Topic 1: Digital ‘Visitors’ and ‘Residents’

As I’m sure quite a lot of students will mention, Prensky (2001) has quite an out-dated concept of digital ‘natives’ and ‘immigrants’. What does he mean by this? Well, digital ‘natives’ would mostly consist of Generation Y students who are born into technology and therefore are more at ease with its complexities and constant updates. The ‘immigrants’  happen to the less-so fortunate who aim to understand it at a later time in life either by force or by choice. The two are distinguished by ‘immigrants’ who have a ‘digital accent’ where their first instinct wouldn’t be to go to the Internet and search, but rather use a primary source. They don’t leave a trace of their identity online as they don’t feel the need to be part of social media. This theory has been updated by White and Cornu (2011) by arguing that ‘immigrants’ are not as ‘technically handicapped’ as Prensky makes them out to be. Kennedy et al. (2010) and Connaway et al. (2013) challenge this: age is not a factor in digital usage and it’s more of a motivational factor than anything to become accustomed to the internet and its many aspects.

Selwyn (2009) challenges the theory that young people are digital “natives”, emphasizing that actually, younger generations need support with content creation and usage online. Selwyn also highlights the importance of context and circumstances in web use. Schools may consider it beneficial for students to access online content for work purposes (BlackBoard and Moodle being good examples as well as MOOCS) however at home, students are in a more “casual” environment and are more likely to build an online presence.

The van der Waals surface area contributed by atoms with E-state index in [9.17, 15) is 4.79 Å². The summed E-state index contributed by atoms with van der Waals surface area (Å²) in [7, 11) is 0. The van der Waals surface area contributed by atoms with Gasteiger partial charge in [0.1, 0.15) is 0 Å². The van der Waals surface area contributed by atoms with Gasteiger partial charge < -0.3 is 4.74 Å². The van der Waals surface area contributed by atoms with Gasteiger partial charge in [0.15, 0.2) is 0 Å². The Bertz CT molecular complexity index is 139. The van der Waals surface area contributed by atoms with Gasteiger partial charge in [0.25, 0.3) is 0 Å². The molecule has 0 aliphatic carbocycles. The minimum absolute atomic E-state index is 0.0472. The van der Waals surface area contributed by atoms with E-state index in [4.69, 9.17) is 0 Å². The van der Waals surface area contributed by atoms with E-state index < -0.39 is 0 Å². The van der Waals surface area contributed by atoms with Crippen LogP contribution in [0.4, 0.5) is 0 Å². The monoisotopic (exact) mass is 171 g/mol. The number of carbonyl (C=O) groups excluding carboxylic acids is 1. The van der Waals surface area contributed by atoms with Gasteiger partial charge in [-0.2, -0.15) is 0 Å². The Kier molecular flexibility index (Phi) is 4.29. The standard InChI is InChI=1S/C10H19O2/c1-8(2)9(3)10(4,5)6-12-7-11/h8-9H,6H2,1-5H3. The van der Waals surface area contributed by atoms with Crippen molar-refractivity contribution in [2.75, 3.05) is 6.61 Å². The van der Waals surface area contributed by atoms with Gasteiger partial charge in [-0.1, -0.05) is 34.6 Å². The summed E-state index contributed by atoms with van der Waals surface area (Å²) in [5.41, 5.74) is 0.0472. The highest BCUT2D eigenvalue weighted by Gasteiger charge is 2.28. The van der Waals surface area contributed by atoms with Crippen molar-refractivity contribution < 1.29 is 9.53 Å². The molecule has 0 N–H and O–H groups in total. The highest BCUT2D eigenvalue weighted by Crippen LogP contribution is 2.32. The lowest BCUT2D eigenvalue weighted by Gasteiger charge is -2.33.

Personally, I would consider both my personal and professional life to be towards a Digital “Resident” profile. This was further confirmed when I watched Whites “Mapping” video. I don’t believe being a Digital ‘Visitor’ has anything to do with age though or gender. I think it’s entirely up to the person how they deal with such an intricate part of life. With regards to Tall blog (2008), I do use the web for a good amount of social online presence – I am on twitter, Facebook and use them accordingly to share things with friends and family. On reflection, what I’d like to gain from UOSM2008 is the chance to enhance my “Resident” profile in my professional life. LinkedIn has become a search page for jobs in recent years, with an online personal CV being able to be viewed by almost anyone. I hope to also gain a few twitter followers through the module seeing as this would be a nice course interaction activity 😉

References

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6 thoughts on “Topic 1: Digital ‘Visitors’ and ‘Residents’

  1. Very interesting blog Vicky, however I do not think that White and Cornu’ s argument was made in order to claim that ‘ digital immigrants’ were not as handicapped as Prensky could think but rather to prove that the categorization of internet users between digital natives/immigrants is not really valid as the age factor shouldn’t be considered as the primary factor to classify people using the web.
    I really like the fact that you mentioned Selwyn as it allows us to better understand the notion of digital residents/visitors.